Going Walter Mitty-ish...

These are the facts I’ve accepted recently:

Life without Chuck is, if I’m honest about it, painful and traumatizing.

In spite of the fact that I fully engage with people daily, involve myself in activities, and travel as a life-style, which means I’m continually in new situations and places, I don’t feel invested in this new life at all. My body is starving without Chuck’s touch. My emotions are also starving. There is no place for all of the love I have in me to go. Helpful people suggest being around my kids/grands, as if that is the same relationship and fills that absence. It doesn’t.

I’m still in love with my husband. In spite of the fact that he’s been dead for a little over 2 years. Still in love yet can’t remember what it was like to have him next to me, what his energy felt like.

I can’t envision my future. Don’t care to envision my future even if I could, because it means god knows how many years of living without him, missing him, having him not in my life.

All I know for sure in this new life is that Chuck loved me deeply, as I loved him, and I live on that. The love we shared, our lives together, was the most important relationship I had, and I reveled in it and cherished it.

There’s a list of things that I can list as facts. The sum of it all is that I’m so numb that it’s painful.

So, I’ve decided that I’m going to live in my past. Kind of in a Walter Mitty way but not. I’m not going to project myself into dreams, as he did, where he’s the hero. No, I’m going to make a conscious decision to allow myself to live in my past. Consciously strive to remember specific moments with him. Which will be a task, because I can’t seem to remember much of anything and that’s particularly disturbing to me. So maybe this is a good thing for me to do, really. Maybe if I set myself to live in my past with him, I can begin to actually remember our times. The love, the romance, the passion, the cherishing, the kisses, the sex, the love-making, our slow dancing, his hand on my lower back...all of it.

I’m going to study pictures of our years together, from the time we married to right before he became ill with cancer. I won’t allow myself to look at those for some time; those times are remembered all too well. I’m going to immerse myself in our love story, the big and little things we did for and with each other, our traveling years... maybe I’ll even pretend that he’s still somewhere and that we’re only temporarily separated. Maybe if I can convince myself that I’ll see him again someday, this grief will dissipate at least a bit. Maybe in a weird way, this can be a healthy thing. Maybe I need to immerse myself in my past with him so that I can fucking remember my past with him, and thereby, find something that will help me move into my future.

God knows doing this can’t be any worse than what these last couple of years have been. Collage1.jpg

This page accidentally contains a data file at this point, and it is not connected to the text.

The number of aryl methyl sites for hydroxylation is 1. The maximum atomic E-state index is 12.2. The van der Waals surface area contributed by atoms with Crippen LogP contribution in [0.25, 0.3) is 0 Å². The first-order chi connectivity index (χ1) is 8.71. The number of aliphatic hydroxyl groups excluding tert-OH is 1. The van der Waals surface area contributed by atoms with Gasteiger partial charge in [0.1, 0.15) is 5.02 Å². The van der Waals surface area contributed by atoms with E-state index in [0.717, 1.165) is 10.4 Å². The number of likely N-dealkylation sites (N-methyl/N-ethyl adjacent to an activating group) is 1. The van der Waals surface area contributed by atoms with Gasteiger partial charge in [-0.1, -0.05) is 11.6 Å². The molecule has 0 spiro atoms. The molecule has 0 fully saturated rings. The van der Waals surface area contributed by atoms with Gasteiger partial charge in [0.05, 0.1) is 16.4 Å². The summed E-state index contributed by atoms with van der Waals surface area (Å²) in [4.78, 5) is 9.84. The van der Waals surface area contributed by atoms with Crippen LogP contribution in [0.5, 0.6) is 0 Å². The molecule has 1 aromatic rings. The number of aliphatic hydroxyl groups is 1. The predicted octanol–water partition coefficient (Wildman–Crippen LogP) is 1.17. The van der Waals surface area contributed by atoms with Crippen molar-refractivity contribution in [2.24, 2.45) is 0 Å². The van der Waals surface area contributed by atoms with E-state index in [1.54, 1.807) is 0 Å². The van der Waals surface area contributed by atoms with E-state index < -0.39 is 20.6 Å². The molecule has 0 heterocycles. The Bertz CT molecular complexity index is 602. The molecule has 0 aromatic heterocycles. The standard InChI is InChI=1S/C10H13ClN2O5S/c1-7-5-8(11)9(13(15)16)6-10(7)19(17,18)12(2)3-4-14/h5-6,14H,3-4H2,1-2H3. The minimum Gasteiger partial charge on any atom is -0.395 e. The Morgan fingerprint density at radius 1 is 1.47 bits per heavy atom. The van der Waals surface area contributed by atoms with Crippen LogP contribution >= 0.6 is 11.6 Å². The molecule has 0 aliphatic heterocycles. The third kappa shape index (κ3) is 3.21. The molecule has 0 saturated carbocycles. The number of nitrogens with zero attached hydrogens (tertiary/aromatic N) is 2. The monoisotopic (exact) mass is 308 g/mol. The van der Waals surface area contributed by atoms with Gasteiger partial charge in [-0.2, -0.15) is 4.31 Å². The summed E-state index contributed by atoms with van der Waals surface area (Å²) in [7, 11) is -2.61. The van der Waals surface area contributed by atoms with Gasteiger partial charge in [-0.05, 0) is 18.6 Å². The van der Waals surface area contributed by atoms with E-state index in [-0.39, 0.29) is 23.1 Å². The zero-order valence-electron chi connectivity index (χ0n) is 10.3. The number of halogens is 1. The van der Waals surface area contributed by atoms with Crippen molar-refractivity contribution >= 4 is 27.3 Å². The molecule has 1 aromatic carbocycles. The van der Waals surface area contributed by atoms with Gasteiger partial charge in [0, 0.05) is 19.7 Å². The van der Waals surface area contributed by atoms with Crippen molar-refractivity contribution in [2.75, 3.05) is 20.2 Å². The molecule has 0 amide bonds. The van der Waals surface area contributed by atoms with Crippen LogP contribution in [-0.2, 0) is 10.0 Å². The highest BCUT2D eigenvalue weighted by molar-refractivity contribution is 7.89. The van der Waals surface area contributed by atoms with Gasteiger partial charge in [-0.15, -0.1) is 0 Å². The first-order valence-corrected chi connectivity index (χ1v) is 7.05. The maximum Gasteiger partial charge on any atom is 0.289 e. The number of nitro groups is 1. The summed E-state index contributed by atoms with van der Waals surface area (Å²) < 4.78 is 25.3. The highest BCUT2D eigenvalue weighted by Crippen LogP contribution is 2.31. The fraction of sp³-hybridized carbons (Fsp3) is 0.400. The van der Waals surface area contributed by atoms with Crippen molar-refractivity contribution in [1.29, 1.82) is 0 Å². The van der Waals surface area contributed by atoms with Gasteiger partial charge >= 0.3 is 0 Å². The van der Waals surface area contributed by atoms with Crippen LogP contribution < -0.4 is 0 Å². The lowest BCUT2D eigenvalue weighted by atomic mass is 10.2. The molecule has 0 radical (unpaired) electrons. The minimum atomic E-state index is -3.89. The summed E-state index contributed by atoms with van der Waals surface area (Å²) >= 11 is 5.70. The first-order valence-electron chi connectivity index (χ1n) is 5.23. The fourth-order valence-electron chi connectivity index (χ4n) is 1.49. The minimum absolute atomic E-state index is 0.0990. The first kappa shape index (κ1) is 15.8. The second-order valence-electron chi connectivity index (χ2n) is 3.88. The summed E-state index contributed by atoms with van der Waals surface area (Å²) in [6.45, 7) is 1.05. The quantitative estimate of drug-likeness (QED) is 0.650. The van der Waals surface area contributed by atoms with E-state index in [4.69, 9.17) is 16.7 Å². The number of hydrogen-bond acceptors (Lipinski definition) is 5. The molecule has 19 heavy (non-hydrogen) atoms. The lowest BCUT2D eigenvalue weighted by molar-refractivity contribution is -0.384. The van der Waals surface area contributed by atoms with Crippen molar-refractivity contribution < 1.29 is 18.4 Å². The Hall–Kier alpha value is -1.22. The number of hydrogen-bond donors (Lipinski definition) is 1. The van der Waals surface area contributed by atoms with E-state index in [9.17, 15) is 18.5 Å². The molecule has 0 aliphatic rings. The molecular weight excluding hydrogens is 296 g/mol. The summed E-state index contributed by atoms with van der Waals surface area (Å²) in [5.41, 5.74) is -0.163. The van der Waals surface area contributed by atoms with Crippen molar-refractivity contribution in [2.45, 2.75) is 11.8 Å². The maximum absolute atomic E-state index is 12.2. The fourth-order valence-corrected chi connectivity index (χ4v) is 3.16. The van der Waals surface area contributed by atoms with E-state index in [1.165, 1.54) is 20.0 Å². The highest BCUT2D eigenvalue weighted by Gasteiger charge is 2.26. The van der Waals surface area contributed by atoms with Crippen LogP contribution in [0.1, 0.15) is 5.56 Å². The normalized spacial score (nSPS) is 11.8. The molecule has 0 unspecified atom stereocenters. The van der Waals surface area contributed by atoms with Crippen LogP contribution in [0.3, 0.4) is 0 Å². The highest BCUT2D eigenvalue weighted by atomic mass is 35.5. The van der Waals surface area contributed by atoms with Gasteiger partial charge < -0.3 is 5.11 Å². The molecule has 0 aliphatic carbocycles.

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  • Kelley Lynn
    commented 2015-07-08 17:59:34 -0700
    I actually think this is a great idea. Its a form of therapy, really. You have to walk through your past and break it down and feel the love from it in order to fully engage in any kind of present or future. I think this is good. Let us know if the memories start to come back to you. Id be curious.
  • Cathy L
    commented 2015-07-08 11:11:29 -0700
    Alison, at 67, I still feel married to him and a strong need to hold onto our memories and not forget. From the outside, my life looks fine—staying active, seeing friends, trying new things, meeting new people, moving forward with the help of a grief counselor—rebuilding after 21 months. But it’s the long hours alone at home—thinking of the private us that no one else saw—when I’m flooded with pain and longing as I struggle to remember through the fog. After he died, the fog left me in a panic, feeling the special and simple moments of our life were slipping away—playing with my mind and convincing me our time together was nothing more than a dream. The panic prompted a three-month mission stretching long into the nights to capture, digitize, and caption every single photo, audio, video, paper, or object related to him. The project consumed me those first few months but also gave me purpose and direction when I felt lost and alone. Now his whole life—from childhood to death—is stored digitally by year on a single Android tablet. It’s the place I go when the pain is overwhelming and the panic reappears. I reach for the tablet, and our life together unfolds before me. Videos of him laughing on a sailing trip, him holding our newborn granddaughter, him hiking in the mountains with our dog before cancer robbed him of an active life—hearing him tell me how much he loved me. Now, every day, for a few moments, those digitized memories take me back to special moments of a life now gone and fill me with warmth, love, and the strength to go on. Hope you find comfort in your memories, too. For now, they’re all we have that touches our heart deeply.